2019-How much of the technology that we use today is the same as back in World War Two? It’s a struggle to think of many, isn’t it? The way we travel, work and spend our free time have all changed dramatically. It might then surprise you that in many EU countries, people are still warned of emergencies in the same way as back in the 1940s.
But 2019 marks a year of change. December’s new legislation means that this year, public authorities will start taking public warning more seriously and here at the European Emergency Number Association, we’ll be following the progress all the way…
In emergencies, saving time is crucial. Public authorities are usually among the first to hear about a crisis, be it a terrorist attack or a natural disaster. If they can quickly communicate the danger to those in the same area, vulnerable people have time to reach safety. We live in a highly connected world, where your smartphone can control your heating and a talking robot can order your milk. Despite this, many EU countries are still relying on old-school sirens to warn people of threats.
This raises many questions (and concerns). How can a siren tell people the type of danger? How can a siren advise panicked people on how to stay safe? Will a siren reach everyone in danger? And is there really not a more modern way to warn people? At EENA, we’ve been asking these questions for many years and we’ve been insisting that this situation needs to change.
Thankfully, EU decision-makers also started to ask themselves these questions. The world of public safety transformed last month, when new EU legislation came into force that will change the way emergencies are handled. Thanks to the European Electronic Communications Code (EECC), authorities in all EU countries will have to jump into the modern day and use public warning technology better suited to 21st century life to alert their citizens.
What will this technology look like? Like most aspects of public safety, there is no one-size-fits-all. In our research, we found that the best solutions come from a blend of methods. And this year, we’ve already started to work closely with several EU Member States as part of our new project: Preparing the Implementation of Public Warning in Europe. We’ll continue sharing our expertise to find the most effective solutions for each country’s specific needs, as well as discussing available options at the EENA Conference this April. Nevertheless, in the EECC, EU decision-makers clearly highlighted one method as a crucial element in this multi-channel blend: Reverse 112.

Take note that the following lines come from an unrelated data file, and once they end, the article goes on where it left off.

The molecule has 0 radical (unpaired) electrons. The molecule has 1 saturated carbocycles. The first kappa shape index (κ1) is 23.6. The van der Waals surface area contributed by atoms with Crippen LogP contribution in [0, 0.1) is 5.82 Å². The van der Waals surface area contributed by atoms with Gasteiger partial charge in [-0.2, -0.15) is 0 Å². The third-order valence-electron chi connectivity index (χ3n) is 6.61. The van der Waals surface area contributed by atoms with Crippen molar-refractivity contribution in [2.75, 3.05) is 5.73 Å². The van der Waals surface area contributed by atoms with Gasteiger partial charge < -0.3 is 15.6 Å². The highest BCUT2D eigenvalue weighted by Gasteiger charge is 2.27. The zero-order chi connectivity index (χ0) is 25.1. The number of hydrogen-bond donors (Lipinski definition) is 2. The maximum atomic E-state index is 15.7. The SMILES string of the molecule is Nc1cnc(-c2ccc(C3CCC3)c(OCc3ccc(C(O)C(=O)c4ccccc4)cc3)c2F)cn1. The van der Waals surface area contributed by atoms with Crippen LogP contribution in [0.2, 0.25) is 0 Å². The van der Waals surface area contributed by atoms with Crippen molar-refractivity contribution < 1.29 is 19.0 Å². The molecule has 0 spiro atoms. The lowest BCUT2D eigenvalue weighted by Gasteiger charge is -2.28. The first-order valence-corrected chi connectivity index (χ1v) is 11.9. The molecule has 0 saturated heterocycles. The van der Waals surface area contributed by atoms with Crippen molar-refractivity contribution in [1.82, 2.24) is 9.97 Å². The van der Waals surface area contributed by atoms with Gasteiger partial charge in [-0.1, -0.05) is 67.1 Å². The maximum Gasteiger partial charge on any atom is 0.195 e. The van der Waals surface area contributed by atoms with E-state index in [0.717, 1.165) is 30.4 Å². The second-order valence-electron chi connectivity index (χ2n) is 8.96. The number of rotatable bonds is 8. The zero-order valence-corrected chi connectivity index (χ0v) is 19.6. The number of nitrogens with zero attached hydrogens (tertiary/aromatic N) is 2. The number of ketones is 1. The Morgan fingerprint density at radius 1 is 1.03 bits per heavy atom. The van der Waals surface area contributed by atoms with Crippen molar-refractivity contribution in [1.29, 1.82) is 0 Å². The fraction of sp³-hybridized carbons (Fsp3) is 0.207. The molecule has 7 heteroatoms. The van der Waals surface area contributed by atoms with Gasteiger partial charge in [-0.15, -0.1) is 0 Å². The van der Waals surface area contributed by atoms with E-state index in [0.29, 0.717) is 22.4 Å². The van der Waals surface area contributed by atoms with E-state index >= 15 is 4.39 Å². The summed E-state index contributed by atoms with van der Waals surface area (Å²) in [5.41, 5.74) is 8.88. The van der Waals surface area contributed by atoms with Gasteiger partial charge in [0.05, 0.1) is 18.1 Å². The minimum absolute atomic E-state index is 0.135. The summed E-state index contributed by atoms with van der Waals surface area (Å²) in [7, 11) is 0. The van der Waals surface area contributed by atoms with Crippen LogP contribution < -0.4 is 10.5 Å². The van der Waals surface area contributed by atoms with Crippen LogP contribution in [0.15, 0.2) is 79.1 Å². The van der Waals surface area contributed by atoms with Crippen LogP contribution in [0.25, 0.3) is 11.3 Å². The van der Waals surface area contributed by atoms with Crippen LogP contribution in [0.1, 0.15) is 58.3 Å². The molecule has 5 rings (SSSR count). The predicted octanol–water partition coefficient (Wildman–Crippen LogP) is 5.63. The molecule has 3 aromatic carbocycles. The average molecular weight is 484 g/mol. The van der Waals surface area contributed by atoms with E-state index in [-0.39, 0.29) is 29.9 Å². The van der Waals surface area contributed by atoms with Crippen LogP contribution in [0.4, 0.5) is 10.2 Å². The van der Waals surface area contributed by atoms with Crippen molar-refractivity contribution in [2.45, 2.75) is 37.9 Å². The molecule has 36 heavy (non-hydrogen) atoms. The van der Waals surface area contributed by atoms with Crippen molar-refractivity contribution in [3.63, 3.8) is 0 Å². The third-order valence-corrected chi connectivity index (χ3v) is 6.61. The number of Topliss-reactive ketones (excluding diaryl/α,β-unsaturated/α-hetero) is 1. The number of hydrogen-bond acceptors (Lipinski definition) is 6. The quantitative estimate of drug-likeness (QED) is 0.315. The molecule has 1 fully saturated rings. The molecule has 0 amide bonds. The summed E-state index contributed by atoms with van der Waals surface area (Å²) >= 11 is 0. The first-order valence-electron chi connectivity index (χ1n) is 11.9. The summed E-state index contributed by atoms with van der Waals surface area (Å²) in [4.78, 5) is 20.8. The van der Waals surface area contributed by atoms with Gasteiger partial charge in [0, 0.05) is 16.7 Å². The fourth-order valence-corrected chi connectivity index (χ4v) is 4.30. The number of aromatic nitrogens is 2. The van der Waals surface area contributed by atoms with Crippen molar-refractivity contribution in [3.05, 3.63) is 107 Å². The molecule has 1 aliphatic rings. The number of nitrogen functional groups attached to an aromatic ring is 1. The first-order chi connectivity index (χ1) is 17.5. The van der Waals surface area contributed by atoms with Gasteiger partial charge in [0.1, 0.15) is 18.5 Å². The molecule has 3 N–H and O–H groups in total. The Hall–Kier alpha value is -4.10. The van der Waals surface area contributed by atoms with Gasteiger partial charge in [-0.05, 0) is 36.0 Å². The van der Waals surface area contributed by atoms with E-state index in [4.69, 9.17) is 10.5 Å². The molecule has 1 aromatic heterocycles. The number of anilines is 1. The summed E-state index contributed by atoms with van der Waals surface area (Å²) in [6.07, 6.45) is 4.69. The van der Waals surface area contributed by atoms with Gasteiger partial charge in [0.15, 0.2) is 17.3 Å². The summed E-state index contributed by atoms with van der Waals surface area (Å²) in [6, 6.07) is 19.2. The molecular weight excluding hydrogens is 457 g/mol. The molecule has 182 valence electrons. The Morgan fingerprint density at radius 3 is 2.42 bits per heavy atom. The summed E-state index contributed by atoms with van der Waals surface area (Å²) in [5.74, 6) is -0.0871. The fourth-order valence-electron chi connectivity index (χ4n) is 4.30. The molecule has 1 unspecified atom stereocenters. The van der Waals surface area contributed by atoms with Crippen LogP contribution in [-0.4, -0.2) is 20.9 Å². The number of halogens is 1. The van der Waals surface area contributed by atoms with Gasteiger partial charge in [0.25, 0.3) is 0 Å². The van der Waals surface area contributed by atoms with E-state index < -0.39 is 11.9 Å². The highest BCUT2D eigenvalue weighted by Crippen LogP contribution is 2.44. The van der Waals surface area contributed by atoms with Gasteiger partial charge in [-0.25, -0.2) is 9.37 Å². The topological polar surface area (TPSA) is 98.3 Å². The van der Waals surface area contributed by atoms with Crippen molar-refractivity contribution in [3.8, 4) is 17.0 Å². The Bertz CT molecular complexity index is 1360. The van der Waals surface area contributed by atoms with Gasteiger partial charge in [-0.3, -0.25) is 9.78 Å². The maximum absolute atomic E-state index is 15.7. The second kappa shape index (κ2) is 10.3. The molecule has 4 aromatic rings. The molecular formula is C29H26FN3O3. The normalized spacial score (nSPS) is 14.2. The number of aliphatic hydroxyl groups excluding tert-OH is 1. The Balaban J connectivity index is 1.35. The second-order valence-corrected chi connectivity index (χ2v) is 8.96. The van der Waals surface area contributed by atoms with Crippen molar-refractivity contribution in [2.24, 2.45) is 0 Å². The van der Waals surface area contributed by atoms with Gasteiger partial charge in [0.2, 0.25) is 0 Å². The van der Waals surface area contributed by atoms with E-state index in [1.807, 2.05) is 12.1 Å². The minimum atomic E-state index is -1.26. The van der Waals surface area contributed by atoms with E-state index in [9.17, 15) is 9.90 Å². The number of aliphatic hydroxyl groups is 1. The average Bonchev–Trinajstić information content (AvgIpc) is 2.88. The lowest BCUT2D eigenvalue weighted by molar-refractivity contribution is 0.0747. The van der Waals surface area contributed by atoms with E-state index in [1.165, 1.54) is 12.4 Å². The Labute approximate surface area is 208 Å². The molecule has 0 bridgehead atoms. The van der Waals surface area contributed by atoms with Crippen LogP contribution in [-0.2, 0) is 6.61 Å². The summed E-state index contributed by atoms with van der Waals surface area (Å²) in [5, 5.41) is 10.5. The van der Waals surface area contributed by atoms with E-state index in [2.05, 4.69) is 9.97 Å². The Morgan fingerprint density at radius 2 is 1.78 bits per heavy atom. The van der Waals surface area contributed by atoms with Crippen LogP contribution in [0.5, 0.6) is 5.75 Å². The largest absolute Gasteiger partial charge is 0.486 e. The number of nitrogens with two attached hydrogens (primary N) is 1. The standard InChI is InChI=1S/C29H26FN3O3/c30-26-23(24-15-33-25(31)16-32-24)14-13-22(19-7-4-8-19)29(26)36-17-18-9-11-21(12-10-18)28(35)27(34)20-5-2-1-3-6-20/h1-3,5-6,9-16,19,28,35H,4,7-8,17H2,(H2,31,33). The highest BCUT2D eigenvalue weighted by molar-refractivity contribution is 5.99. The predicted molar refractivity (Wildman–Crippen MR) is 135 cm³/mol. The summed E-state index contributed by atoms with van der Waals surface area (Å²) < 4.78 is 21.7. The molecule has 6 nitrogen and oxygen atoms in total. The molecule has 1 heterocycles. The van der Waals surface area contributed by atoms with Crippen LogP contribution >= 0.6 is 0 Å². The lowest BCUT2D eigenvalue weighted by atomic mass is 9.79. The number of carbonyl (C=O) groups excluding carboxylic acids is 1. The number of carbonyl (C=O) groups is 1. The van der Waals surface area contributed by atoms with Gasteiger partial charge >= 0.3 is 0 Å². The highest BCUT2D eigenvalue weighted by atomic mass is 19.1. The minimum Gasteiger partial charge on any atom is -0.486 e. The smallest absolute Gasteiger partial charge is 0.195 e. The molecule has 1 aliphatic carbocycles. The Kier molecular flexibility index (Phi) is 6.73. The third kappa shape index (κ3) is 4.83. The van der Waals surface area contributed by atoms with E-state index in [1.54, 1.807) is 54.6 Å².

When authorities become aware of an emergency, one of the most effective ways to alert people is to use telephone networks to send a message to their phones, using cell broadcast or SMS. That’s where the name ‘Reverse 112’ comes from. The message is targeted, only reaching those in the affected area, providing clear, timely instructions. At the end of 2017, 85% of the European population were subscribed to mobiles services. So, it makes perfect sense that within 2 years, all EU Member States will have to use telephone networks for public warning. If your phone can tell you whether it will rain, how far the nearest bus stop is and how many steps you’ve taken, surely it should also tell you if there is a danger nearby?
The EU’s landmark decision to make modern public warning mandatory marks a shift of focus from reactive to preventative attitudes when it comes to managing ongoing emergencies. If a city is destroyed by an earthquake, we would not re-build the city in the same way. Instead, we would analyse how the structures can be adapted to stop the buildings collapsing again. It’s the same logic with public warning. Some countries may already use public warning apps, but can we really expect everyone to download an app? Others may use social media, but how many will check these accounts regularly or what’s more, during a crisis? It’s clear (and has been clear for a long time) that these methods are not successful by themselves.
Chile serves as an excellent example. After the devastating earthquake in February 2010, authorities recognised the urgent need to strengthen the country’s public warning system. Originally created to help warn of tsunamis, the Emergency Alert System – Chile’s Reverse 112 – is now used for a wide range of other emergencies, including forest fires and volcanic activities. In a country where it is often difficult or impossible to predict risks, Reverse 112 is literally lifesaving.
From previous disasters, we must learn and adapt. The tragic Paris attacks in 2015: 130 people lost their lives. No modern public warning system. The Westminster Bridge attack in 2017: 6 people were killed. No modern public warning system. The Attica wildfires in 2018 in Greece: 100 people confirmed dead. No modern public warning system. Let 2019 be the year that we learn. The year when the right information is given to the right people, at the right time.
By Rose Michael, Knowledge Officer, EENA.
Public Warning document
European calls in the upcoming EU legislation (briefing on the EECC)
Public Warning in Chile case study
Warning Europeans of attacks: all talk, no action?
How many attacks until Europe acts on public warnings?
European calls in EU legislation